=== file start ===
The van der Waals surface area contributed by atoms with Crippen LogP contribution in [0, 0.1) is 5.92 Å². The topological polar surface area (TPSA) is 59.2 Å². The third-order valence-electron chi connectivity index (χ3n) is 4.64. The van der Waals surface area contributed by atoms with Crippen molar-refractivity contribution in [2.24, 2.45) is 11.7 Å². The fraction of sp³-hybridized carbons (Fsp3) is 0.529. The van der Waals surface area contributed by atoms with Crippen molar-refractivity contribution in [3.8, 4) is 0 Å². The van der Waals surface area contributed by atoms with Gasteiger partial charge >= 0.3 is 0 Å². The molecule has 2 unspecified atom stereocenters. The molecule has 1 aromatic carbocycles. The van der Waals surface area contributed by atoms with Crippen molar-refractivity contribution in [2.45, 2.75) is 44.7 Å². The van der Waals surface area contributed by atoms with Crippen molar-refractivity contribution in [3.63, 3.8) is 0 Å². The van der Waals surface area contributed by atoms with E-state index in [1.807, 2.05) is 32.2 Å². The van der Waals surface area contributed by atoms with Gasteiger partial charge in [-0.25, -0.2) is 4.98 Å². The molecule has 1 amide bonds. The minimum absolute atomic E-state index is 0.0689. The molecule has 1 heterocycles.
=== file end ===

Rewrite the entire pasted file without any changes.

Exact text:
The van der Waals surface area contributed by atoms with Crippen LogP contribution in [0, 0.1) is 5.92 Å². The topological polar surface area (TPSA) is 59.2 Å². The third-order valence-electron chi connectivity index (χ3n) is 4.64. The van der Waals surface area contributed by atoms with Crippen molar-refractivity contribution in [2.24, 2.45) is 11.7 Å². The fraction of sp³-hybridized carbons (Fsp3) is 0.529. The van der Waals surface area contributed by atoms with Crippen molar-refractivity contribution in [3.8, 4) is 0 Å². The van der Waals surface area contributed by atoms with Gasteiger partial charge >= 0.3 is 0 Å². The molecule has 2 unspecified atom stereocenters. The molecule has 1 aromatic carbocycles. The van der Waals surface area contributed by atoms with Crippen molar-refractivity contribution in [2.45, 2.75) is 44.7 Å². The van der Waals surface area contributed by atoms with Crippen molar-refractivity contribution in [3.63, 3.8) is 0 Å². The van der Waals surface area contributed by atoms with E-state index in [1.807, 2.05) is 32.2 Å². The van der Waals surface area contributed by atoms with Gasteiger partial charge in [-0.25, -0.2) is 4.98 Å². The molecule has 1 amide bonds. The minimum absolute atomic E-state index is 0.0689. The molecule has 1 heterocycles.